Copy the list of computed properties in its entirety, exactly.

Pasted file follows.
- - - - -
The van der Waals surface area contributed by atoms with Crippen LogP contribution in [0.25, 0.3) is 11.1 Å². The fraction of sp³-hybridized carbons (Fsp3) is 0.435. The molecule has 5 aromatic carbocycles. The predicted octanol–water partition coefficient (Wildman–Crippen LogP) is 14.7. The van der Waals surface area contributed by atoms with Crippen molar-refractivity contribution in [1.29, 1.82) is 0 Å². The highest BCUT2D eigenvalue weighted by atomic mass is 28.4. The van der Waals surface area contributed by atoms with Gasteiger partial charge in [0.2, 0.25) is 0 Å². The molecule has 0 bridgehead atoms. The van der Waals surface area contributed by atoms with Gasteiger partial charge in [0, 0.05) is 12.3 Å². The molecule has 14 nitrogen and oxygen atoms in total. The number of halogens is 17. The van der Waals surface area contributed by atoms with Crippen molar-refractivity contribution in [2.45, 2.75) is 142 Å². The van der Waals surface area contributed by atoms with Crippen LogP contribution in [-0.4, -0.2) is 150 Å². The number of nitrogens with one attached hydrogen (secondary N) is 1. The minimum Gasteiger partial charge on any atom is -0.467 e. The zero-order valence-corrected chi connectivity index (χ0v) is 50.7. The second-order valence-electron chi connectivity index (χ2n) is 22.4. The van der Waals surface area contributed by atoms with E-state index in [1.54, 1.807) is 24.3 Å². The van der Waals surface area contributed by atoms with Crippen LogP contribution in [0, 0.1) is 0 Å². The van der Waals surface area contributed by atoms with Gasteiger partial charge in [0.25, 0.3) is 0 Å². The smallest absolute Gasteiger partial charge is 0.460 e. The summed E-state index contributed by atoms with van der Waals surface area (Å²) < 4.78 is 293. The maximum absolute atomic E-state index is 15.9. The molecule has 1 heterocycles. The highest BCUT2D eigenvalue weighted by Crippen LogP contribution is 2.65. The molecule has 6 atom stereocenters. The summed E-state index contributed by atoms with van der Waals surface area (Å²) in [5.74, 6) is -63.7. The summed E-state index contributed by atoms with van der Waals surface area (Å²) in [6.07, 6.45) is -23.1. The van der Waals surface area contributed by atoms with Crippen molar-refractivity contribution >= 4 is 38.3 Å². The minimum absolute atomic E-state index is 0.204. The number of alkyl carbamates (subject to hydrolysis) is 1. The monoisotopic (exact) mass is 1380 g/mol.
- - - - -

The van der Waals surface area contributed by atoms with Crippen LogP contribution in [0.25, 0.3) is 11.1 Å². The fraction of sp³-hybridized carbons (Fsp3) is 0.435. The molecule has 5 aromatic carbocycles. The predicted octanol–water partition coefficient (Wildman–Crippen LogP) is 14.7. The van der Waals surface area contributed by atoms with Crippen molar-refractivity contribution in [1.29, 1.82) is 0 Å². The highest BCUT2D eigenvalue weighted by atomic mass is 28.4. The van der Waals surface area contributed by atoms with Gasteiger partial charge in [0.2, 0.25) is 0 Å². The molecule has 0 bridgehead atoms. The van der Waals surface area contributed by atoms with Gasteiger partial charge in [0, 0.05) is 12.3 Å². The molecule has 14 nitrogen and oxygen atoms in total. The number of halogens is 17. The van der Waals surface area contributed by atoms with Crippen molar-refractivity contribution in [2.45, 2.75) is 142 Å². The van der Waals surface area contributed by atoms with Crippen LogP contribution in [-0.4, -0.2) is 150 Å². The number of nitrogens with one attached hydrogen (secondary N) is 1. The minimum Gasteiger partial charge on any atom is -0.467 e. The zero-order valence-corrected chi connectivity index (χ0v) is 50.7. The second-order valence-electron chi connectivity index (χ2n) is 22.4. The van der Waals surface area contributed by atoms with E-state index in [1.54, 1.807) is 24.3 Å². The van der Waals surface area contributed by atoms with Crippen LogP contribution in [0, 0.1) is 0 Å². The van der Waals surface area contributed by atoms with Gasteiger partial charge in [0.25, 0.3) is 0 Å². The smallest absolute Gasteiger partial charge is 0.460 e. The summed E-state index contributed by atoms with van der Waals surface area (Å²) < 4.78 is 293. The maximum absolute atomic E-state index is 15.9. The molecule has 1 heterocycles. The highest BCUT2D eigenvalue weighted by Crippen LogP contribution is 2.65. The molecule has 6 atom stereocenters. The summed E-state index contributed by atoms with van der Waals surface area (Å²) in [5.74, 6) is -63.7. The summed E-state index contributed by atoms with van der Waals surface area (Å²) in [6.07, 6.45) is -23.1. The van der Waals surface area contributed by atoms with Crippen molar-refractivity contribution >= 4 is 38.3 Å². The minimum absolute atomic E-state index is 0.204. The number of alkyl carbamates (subject to hydrolysis) is 1. The monoisotopic (exact) mass is 1380 g/mol.